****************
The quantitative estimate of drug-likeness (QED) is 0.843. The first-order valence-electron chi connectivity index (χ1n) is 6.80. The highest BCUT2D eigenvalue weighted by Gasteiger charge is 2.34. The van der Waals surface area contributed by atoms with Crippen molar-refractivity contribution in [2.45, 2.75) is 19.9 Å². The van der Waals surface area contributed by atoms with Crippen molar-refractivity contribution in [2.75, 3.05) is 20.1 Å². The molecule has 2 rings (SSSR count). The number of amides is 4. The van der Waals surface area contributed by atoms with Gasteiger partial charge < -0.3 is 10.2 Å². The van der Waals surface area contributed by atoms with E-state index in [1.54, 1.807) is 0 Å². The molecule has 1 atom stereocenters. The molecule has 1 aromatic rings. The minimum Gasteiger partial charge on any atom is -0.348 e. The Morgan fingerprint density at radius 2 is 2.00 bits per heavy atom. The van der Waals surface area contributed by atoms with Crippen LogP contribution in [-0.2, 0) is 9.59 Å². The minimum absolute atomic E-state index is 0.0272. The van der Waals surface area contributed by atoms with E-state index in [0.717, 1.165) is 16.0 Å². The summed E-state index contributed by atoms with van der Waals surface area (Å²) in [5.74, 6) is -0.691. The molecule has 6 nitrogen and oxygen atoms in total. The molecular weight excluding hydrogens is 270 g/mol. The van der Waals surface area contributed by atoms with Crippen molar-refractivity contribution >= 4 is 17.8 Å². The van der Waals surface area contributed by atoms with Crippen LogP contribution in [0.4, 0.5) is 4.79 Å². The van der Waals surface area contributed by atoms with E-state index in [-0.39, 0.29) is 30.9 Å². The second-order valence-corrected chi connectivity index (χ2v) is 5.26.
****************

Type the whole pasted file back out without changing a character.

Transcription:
The quantitative estimate of drug-likeness (QED) is 0.843. The first-order valence-electron chi connectivity index (χ1n) is 6.80. The highest BCUT2D eigenvalue weighted by Gasteiger charge is 2.34. The van der Waals surface area contributed by atoms with Crippen molar-refractivity contribution in [2.45, 2.75) is 19.9 Å². The van der Waals surface area contributed by atoms with Crippen molar-refractivity contribution in [2.75, 3.05) is 20.1 Å². The molecule has 2 rings (SSSR count). The number of amides is 4. The van der Waals surface area contributed by atoms with Gasteiger partial charge < -0.3 is 10.2 Å². The van der Waals surface area contributed by atoms with E-state index in [1.54, 1.807) is 0 Å². The molecule has 1 atom stereocenters. The molecule has 1 aromatic rings. The minimum Gasteiger partial charge on any atom is -0.348 e. The Morgan fingerprint density at radius 2 is 2.00 bits per heavy atom. The van der Waals surface area contributed by atoms with Crippen LogP contribution in [-0.2, 0) is 9.59 Å². The minimum absolute atomic E-state index is 0.0272. The van der Waals surface area contributed by atoms with E-state index in [0.717, 1.165) is 16.0 Å². The summed E-state index contributed by atoms with van der Waals surface area (Å²) in [5.74, 6) is -0.691. The molecule has 6 nitrogen and oxygen atoms in total. The molecular weight excluding hydrogens is 270 g/mol. The van der Waals surface area contributed by atoms with Crippen molar-refractivity contribution >= 4 is 17.8 Å². The van der Waals surface area contributed by atoms with Crippen LogP contribution in [0.4, 0.5) is 4.79 Å². The van der Waals surface area contributed by atoms with E-state index in [-0.39, 0.29) is 30.9 Å². The second-order valence-corrected chi connectivity index (χ2v) is 5.26.